I’ve got a pretty nice bottle of scotch on hand if you ever find yourself having similar thoughts or discomforts…

Or…you know…we could always kick it online…

*ocassionally work

  • Audrey

    Agree and disagree :o)

    I’ve been invited several times to Scotch and Cigars night, and I do know that a woman has already been added to iDetroit – just not announced yet.

    I think that it’s not really a male vs. female thing, but a popular vs. not in the in crowd thing. There’s more guys in tech related fields than girls – period. Thus there’s less opportunities/chances for girls to join such popular cliques. I think the “clique” situation and the male vs. female situation are two different topics.

    One of the reason’s I decided to start the Girls in Tech Detroit Chapter, was to educate, empower, support, encourage girls to enter technology related fields, thus inviting more women into our “group” , and possibly more of chance to stand up, and start/be involved with the conferences, camps, talks, etc.

    It’s a male dominated area because there aren’t any girls taking a stand and sphere heading events, not because they’re being excluded by the opposite sex.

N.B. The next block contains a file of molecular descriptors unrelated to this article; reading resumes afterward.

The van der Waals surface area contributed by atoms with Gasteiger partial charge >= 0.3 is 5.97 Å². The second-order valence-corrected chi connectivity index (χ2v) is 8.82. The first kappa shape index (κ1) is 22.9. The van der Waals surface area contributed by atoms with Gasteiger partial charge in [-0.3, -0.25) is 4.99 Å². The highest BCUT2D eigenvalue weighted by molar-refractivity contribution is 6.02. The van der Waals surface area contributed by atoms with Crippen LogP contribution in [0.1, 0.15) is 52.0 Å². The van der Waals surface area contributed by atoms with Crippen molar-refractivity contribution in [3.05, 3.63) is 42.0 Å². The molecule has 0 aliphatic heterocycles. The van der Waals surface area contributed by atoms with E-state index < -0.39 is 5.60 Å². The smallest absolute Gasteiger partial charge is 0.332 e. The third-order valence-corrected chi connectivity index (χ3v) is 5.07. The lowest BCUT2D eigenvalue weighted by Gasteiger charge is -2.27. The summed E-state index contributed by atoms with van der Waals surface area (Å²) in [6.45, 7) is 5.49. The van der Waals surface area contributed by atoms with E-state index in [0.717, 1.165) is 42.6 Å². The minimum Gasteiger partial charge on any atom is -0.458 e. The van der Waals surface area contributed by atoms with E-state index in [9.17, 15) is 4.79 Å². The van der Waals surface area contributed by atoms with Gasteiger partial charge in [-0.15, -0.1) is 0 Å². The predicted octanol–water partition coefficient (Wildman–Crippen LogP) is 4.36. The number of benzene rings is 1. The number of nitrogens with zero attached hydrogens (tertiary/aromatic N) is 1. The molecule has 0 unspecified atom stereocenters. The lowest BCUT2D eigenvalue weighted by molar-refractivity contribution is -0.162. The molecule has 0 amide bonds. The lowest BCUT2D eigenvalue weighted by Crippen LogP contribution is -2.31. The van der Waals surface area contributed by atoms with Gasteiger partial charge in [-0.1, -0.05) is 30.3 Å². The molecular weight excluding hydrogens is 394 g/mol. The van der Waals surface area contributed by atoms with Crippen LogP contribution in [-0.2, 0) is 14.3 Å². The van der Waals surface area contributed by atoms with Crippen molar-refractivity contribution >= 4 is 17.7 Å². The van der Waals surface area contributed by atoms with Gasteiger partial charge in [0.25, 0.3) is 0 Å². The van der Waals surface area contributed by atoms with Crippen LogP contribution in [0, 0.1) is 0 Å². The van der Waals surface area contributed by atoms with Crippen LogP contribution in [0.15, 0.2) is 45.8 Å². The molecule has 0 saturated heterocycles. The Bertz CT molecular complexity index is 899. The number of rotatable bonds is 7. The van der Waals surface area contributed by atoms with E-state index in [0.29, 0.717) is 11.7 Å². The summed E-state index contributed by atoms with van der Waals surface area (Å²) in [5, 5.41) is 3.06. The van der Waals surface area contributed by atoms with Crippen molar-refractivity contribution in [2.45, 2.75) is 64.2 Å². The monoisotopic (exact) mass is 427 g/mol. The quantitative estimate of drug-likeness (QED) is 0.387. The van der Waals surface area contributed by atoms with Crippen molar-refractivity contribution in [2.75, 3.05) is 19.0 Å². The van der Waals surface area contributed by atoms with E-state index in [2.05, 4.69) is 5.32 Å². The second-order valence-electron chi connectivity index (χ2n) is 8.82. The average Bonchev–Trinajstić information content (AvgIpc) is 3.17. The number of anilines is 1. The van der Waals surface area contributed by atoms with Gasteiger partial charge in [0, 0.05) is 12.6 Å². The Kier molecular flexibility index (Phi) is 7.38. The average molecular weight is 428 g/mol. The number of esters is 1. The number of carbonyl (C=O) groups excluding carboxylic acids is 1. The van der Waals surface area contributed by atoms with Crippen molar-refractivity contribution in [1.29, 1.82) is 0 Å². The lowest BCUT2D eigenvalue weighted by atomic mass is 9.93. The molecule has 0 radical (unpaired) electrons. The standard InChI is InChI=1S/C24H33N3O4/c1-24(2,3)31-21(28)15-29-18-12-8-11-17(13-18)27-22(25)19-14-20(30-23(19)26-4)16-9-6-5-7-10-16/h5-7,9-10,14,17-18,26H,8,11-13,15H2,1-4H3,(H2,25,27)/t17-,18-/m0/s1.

• Boss Fader

      How interesting…I, too, agree and disagree :)

      I don’t beleive that tech/comm/media is male dominated because of exclusionary practices or a lack of initiative on behalf of women. I also don’t necessarily believe these things to be true. My view is that there is something far more complex at work than traditional discrimination, oppression, and stereotypical male-active/female-passive characteristics.

      Outright, I beleive the “lack” of women in the field to be an issue of, as you wrote here and as Henry said at TEDx, relationships. Friends like to work with friends, they like to hook friends up…everything is better with friends, for sure! I don’t beleive that men see women as unable to contribute significantly (nor the other way around)…

      In her comment, Eliza mentioned the importance of men and women acknowledging and appreciating each other’s differences. I’m a big fan of difference (a la Steve Kahn. #TEDx holla!). However, it seems to me to be exactly this “difference” that women bring to the table that disrupts the homosocial male bonding. Something that might shed some light on this is to compare female presence in primarily male groups to the tragically destructive competition for male attention that women often experience…I’m not saying they are similar in nature (although I’ve sure seen some things!), but it does demonstrate the way that introducing gender difference to a homosocial crowd has such disruptive possibiities.